"Learning outside the boundaries of school walls, provides us with the tools to succeed in them and anywhere! Enjoy seeing us
at work!" Barbara Purcell, G.A.T.E. Midland School
Riddles that were shared by the Midland School students:
Submitted By: Yuna C. G.A.T.E. 6
I have snow white fur, maroon hair, and a prehensile tail.
These characteristics help me to camouflage with the tall, cappuccino brown trees and hang upside down.
I live in Barro Colorado Island, Panama.
I eat primarily insects such as katydids.
I get my food by leaping quietly in the high canopy.
I can give birth to twins, weigh to six pounds, and have sharp teeth.
I can be killed or eaten by large, viscous snakes.
Some special things I can do are call alarm signals to warn other groups and chirp bird-like calls when I see a human.
Who am I?
Submitted By: Lauren A. G.A.T.E. 6
I have a long, skinny body, long skimpy legs, and tiny little ears for hearing my relatives.
I am a herbivore.
I feel soft because of my creamy mocha brown fur and strong because of my tense muscles.
I eat crunchy leaves, juicy fruit and delectable flowers.
If I don’t want to be killed I have to watch out for scary jaguars, vicious pumas and worst of all, humans.
Can you guess who I am???
Email email@example.com for the answer
Visiting student from West Orange, Zach shares his experiences in Panama at http://panamazach.blogspot.com/
Also see the press release about the visit.
International Squirrel Day
Rainforest Connection Videoconference
Midland Elementary School #1 (Rochelle Park, NJ)
March 1st, 2012
We may think of them only as the little grey animals running around our backyards, but squirrels come in many different varieties and live all over the world! In honor of International Squirrel Appreciation (an extended celebration of National Squirrel Appreciation Day, 1/21) Ms. Franko’s 6th grade science students at Midland School participated in a video conference on March 1st, 2012 with squirrel expert Dr. Jackie Willis over 2,000 miles away in the Panamanian rainforest.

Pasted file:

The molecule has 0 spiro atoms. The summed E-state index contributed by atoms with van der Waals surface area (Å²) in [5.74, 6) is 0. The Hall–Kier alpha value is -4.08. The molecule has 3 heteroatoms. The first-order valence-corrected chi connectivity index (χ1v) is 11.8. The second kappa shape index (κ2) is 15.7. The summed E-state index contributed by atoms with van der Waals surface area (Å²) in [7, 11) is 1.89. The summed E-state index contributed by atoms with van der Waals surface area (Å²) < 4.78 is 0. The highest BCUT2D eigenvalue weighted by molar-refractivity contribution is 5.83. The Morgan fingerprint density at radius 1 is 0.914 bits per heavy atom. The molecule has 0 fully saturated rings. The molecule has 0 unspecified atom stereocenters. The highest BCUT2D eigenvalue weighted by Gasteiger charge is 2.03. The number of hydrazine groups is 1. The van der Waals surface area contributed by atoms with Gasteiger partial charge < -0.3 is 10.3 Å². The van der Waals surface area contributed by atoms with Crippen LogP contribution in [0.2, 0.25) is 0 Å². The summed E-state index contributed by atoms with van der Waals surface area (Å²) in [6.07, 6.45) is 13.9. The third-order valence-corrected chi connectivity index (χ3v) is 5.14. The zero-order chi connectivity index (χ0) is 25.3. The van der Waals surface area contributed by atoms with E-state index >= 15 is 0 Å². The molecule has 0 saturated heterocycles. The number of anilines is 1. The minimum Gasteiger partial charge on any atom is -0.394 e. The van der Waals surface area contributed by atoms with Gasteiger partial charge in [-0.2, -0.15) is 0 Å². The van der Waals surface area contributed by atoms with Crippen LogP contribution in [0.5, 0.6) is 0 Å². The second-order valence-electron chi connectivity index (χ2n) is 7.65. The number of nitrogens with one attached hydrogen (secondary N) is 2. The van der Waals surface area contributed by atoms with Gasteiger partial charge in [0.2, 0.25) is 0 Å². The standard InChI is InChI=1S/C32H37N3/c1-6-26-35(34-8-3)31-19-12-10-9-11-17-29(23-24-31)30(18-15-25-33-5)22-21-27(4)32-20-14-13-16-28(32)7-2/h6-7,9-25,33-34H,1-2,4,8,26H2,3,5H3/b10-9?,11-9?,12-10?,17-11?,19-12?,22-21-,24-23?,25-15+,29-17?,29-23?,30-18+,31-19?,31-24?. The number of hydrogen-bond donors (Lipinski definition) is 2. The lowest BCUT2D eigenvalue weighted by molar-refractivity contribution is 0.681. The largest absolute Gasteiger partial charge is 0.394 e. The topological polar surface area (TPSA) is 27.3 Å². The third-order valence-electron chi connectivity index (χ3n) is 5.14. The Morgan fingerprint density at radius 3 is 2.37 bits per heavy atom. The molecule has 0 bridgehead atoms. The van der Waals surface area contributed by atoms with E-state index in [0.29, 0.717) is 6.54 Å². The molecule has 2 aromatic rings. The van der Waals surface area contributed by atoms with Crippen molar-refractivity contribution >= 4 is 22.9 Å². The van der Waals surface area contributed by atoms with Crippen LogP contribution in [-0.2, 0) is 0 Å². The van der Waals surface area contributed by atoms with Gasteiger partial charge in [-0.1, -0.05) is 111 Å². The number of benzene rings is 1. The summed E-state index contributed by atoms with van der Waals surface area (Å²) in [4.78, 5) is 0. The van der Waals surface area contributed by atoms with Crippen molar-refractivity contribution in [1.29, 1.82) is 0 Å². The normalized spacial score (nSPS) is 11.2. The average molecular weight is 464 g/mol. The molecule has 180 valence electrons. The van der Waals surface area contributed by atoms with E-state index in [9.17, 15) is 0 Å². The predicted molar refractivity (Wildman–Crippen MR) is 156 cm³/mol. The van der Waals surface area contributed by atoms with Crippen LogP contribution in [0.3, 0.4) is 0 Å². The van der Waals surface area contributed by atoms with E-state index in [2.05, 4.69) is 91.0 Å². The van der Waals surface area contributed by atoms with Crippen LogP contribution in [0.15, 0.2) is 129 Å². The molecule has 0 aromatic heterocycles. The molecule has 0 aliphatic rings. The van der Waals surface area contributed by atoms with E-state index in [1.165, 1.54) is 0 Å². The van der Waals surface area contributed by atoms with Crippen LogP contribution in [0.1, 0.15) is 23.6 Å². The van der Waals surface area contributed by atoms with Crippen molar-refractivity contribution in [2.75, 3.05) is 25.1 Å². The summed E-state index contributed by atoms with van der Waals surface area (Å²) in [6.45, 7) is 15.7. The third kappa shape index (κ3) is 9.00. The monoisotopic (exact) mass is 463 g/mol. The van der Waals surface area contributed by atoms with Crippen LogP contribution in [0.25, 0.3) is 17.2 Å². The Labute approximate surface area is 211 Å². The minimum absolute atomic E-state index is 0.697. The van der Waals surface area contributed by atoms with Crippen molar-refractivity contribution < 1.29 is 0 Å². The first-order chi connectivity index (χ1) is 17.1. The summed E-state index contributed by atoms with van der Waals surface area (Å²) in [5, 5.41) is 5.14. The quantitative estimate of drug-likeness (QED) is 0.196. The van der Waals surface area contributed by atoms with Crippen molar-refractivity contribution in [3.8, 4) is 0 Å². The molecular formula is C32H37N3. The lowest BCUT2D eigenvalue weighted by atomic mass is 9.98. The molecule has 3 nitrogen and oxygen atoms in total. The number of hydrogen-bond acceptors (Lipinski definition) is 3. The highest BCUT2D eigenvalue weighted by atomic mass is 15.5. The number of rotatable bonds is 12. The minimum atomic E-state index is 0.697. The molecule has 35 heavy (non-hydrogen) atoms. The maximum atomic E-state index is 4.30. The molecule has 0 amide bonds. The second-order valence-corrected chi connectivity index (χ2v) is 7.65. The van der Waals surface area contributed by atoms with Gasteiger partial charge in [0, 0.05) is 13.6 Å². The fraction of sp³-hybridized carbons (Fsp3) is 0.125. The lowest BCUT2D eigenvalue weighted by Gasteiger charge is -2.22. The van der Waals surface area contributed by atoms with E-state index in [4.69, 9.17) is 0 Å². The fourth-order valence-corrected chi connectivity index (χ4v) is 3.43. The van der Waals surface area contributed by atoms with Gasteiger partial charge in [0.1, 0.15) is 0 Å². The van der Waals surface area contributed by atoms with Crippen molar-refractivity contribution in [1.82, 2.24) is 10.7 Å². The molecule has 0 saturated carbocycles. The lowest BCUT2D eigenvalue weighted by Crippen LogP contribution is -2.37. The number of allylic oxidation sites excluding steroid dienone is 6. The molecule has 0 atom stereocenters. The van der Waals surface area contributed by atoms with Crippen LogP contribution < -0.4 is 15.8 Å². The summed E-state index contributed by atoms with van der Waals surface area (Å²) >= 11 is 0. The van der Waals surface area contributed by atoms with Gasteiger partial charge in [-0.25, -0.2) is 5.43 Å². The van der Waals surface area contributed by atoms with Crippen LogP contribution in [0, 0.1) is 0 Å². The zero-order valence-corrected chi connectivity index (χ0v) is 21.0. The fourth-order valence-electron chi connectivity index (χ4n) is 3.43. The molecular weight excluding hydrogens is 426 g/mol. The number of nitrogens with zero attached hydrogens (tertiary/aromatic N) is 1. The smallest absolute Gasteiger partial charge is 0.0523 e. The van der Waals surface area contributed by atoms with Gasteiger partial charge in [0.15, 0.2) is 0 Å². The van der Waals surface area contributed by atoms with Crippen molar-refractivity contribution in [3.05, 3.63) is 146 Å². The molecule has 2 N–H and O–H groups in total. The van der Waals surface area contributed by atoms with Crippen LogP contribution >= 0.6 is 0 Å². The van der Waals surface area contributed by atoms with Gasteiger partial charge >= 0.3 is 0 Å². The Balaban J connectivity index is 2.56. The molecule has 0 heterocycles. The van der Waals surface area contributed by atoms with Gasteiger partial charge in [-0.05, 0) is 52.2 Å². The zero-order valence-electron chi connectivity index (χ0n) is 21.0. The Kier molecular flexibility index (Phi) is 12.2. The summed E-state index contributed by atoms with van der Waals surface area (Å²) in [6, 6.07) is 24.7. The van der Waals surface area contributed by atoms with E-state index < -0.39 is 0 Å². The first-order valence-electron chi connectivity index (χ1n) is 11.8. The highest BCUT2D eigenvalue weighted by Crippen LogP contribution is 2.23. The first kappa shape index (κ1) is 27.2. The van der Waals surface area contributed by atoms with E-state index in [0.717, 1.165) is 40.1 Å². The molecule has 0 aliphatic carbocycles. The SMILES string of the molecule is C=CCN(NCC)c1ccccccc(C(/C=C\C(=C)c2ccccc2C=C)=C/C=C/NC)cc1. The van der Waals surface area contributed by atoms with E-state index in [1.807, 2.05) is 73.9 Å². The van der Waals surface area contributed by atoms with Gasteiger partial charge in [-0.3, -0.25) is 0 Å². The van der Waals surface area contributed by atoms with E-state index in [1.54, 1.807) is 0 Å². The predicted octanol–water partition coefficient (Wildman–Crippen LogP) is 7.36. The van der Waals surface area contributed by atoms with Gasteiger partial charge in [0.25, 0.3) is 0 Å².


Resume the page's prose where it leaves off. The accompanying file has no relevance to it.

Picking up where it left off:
Ms. Jessica Franko, an avid squirrel enthusiast, was able to arrange the Rainforest Connection video conference through PRISM, a science and mathematics professional development program based at Montclair State University in which several Midland teachers participate.
What constitutes a ‘squirrel’ anyway? Dr. Willis taught us that a key squirrel feature is its gnawing teeth, and talked about different kinds of squirrels, specifically flying squirrels native to the rainforest.
After discussing rainforest squirrel habitats, behavior, diet, and ecological importance, the audience was able to pick Dr. Willis’ brain, asking many interesting questions such as how flying squirrels fly and if the black squirrels we see in the city are the same species as the grey variety. Students learned that flying squirrels do not actually fly, but use flaps of skin like parachutes to glide through the air. The black squirrels we see in urban areas are, in fact, the same species as our backyard grey squirrels, but have a gene mutation that causes them to be less afraid of humans in addition to their shiny, black fur. Another noteworthy question was if squirrels can have rabies. Dr. Willis informed us that although as mammals squirrels can pick up rabies, they generally do not carry the virus.
The session ran smoothly with technology assistance from Ms. Tatyana Budanskaya (IT), as well as help from several teachers—Mrs. Sue Carney, Mrs. Jennifer O’Brien, and Mrs. Barbara Weiner, and of course the enthusiasm of Midland’s 6th graders. Count the International Squirrel Appreciation video connection a success!
By appointment: Send email requests for topics, dates, grade level, and suggested times to Dot Stradford at firstname.lastname@example.org